Purchase items that could easily be overlooked or undervalued. Maybe no one will notice that expensive antique/carpet that’s now at their office? Were you wondering why they recently made several significant additions to their coin/stamp/art collection? Stash money in a safe deposit box, somewhere in the house or elsewhere. Think through your spouse’s recent habits and activities. Does anything lead you to believe they are hiding assets in actual cash? Underreport income on tax returns and/or financial statements. If it’s not reported, it can’t be used in a financial analysis. Overpay the IRS or creditors. If your spouse overpays, they can get the refund later, after the divorce is final. Defer salary, delay signing new contracts and/or hold commissions or bonuses. This sneaky trick means this income won’t be “on the books” during the divorce proceedings. Create phony debt. Your spouse can collude with family members and/or friends to establish phony loans or expenses. Then, they can make payments to the family members or friends, knowing that they’ll get all the money back after the divorce is final. Set up a custodial account in the name of a child, using the child’s social security number. They could also use their new significant others social security number, in which case it might be difficult to locate the account. Transfer stock. Your spouse may transfer stock/investment accounts into the name of family members, business partners or “dummy” companies. After the divorce is final, the assets can be transferred back to them. The list goes on and on . . . and it certainly begs the question: Why would a spouse do any of these things? There are many possible reasons. They may fear not having enough money after the divorce. They may feel they're getting revenge for an infidelity. Maybe they're just greedy and feel that they deserve it! Whatever the reason, hiding assets, income and debt is not only unethical; it’s also illegal and subject to severe penalties IF discovered.  

Locating Hidden Assets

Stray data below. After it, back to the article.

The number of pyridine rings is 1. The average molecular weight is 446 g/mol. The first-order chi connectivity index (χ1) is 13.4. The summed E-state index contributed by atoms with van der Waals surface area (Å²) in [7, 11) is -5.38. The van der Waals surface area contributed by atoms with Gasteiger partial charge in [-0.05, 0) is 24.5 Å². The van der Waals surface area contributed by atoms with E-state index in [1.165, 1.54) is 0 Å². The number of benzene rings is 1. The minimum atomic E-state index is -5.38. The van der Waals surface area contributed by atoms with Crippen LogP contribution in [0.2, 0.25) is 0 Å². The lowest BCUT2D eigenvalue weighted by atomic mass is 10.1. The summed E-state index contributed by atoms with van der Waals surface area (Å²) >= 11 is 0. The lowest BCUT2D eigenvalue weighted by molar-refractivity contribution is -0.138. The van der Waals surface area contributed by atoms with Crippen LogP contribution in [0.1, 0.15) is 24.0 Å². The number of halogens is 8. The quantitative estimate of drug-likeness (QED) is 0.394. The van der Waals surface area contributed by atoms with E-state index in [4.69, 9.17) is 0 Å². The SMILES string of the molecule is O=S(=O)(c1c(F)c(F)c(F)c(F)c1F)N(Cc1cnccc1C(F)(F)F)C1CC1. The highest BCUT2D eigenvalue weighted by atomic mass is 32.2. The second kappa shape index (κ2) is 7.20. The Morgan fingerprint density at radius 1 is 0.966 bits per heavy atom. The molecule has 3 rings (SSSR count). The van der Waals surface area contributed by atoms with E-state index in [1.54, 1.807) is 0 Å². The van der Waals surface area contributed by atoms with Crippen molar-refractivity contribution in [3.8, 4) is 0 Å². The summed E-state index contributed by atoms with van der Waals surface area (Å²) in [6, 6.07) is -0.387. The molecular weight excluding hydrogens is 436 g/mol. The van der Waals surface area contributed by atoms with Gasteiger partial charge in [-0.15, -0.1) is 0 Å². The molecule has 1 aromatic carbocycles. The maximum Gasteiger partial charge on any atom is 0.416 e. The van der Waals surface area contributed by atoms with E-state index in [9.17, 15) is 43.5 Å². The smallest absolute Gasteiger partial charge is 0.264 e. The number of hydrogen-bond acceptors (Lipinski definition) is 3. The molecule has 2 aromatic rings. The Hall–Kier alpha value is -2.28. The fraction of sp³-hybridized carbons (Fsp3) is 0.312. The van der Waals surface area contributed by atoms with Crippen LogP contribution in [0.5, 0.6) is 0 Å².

Prior to searching for hidden assets, the investigator must have accurate and timely personal identification information for the other spouse. This includes full legal name and variations (nicknames, abbreviations, common misspellings) as well as known aliases. Current and recent address information is essential. While some searches only need the name and not the address, it is always good to have both pieces of information. Because assets may have been transferred to family members, the names and addresses of close relatives, their social security numbers and dates of birth will be valuable information in tracing movement of property or cash between the spouse and family. Specific questions may reveal the likelihood of hidden assets evident through lifestyle. Does the spouse travel? If so, where? In what type of hotels do they stay, and what are their activities as they travel? Who makes up their group of friends and what type of people are they? Does the spouse get an automatic transfer of funds or an allowance? Does the spouse deposit a paycheck into a separate account? Other telling information can be gleaned from answers to questions such as these. Is a credit card statement being mailed to the spouse's work address? Are large amounts of cash floating around? Is cash used to pay for purchases? Who are the spouse's accountant and lawyer? Has the other party provided honest reports on prior tax returns? Is there ownership of a business? If so, is it a cash business? Is there a Subchapter S Corporation? With this basic information in hand, the investigator can pursue specific information from many sources. Income Tax returns: This should be the first place to look for possible clues as to the existence of hidden assets. The return provides the roadmap to the discovery of income earning assets and asset sales. The return should also describe the source of income, whether it be interest, dividends, rental income and gain or loss from the sale of a stock. Each page of the tax return should be carefully examined for information. Savings accounts and money market funds: Observe deposits and withdrawals in savings accounts or money market funds. Deposits could point to a hidden asset such as a stock that pays a dividend or a bond that pays interest. Checking account statements and cancelled checks: Notice cancelled checks and to whom they are payable. The purchase of an investment or property might be revealed. Request that the front and back of the checks be copied by the financial institution in order to understand into what account the checks were deposited. This can provide additional account number and financial institution information. Lifestyle analysis: Look at the lifestyle of the other party and match the income being reported. What kinds of clothes are being purchased? What kind of car is being driven? Is there a disparity between lifestyle and reported income? If there is, then the question arises as to how the more lavish lifestyle is being funded if the reported income could not support it. If debt has not increased, was money inherited? If neither of these are answers to the question, then there is a good possibility that unreported income is funding the lifestyle. This analysis might lend significant support to the existence of hidden assets. Cash flow procedures in a business: How does money come in and who receives it? If one person opens the mail and records the payments with a second person making the deposit, then there is probably good internal control over the funds being recorded correctly. If, however, the same person opens the mail, writes the deposits and makes the deposits, then a red flag might be found. Determine whether the checks are made payable to the name of the business or to the owner of the business. In situations where the owner might open the mail and where checks could be payable to the owner, one should compare the accounts receivable records to the cash receipts records. Write offs of significant amounts should be reviewed to see if the write offs are valid or merely cover ups for receipts that were deposited into a personal bank account instead of the business account. The write offs should be supported by documents that indicate that there were attempts to collect, such as correspondence from the owner or from the business' attorney. Off shore accounts: Assets and money sent offshore are can be difficult to discover. Offshore banks have secrecy laws that can make it virtually impossible to obtain information. A copy of the party's passport can reveal travel destinations where offshore accounts might be located. Public Records Check: Public records are available in county courthouses, city halls and at state repositories. These records contain valuable information that is public and available to anyone who inquires. However, to be efficient with time and resources, one needs to be familiar with how to obtain the types of documents that will reveal asset holdings. Whether termed as obscuring, hiding, obfuscating, veiling or concealing assets, the many methods used by one spouse to prevent access by the other to cash, real, personal or business property can present a seemingly insurmountable wall for attorneys seeking parity or equitable division of marital assets for their client. Due diligence demands exhaustive measures when unethical and/or fraudulent arrangements exist or are suspected. While it may be difficult to bring to light unreported income and hidden assets, clues can be found which are very meaningful to a trained eye, and can open the facts for fair final property settlements. Parts of this article were sourced from: Here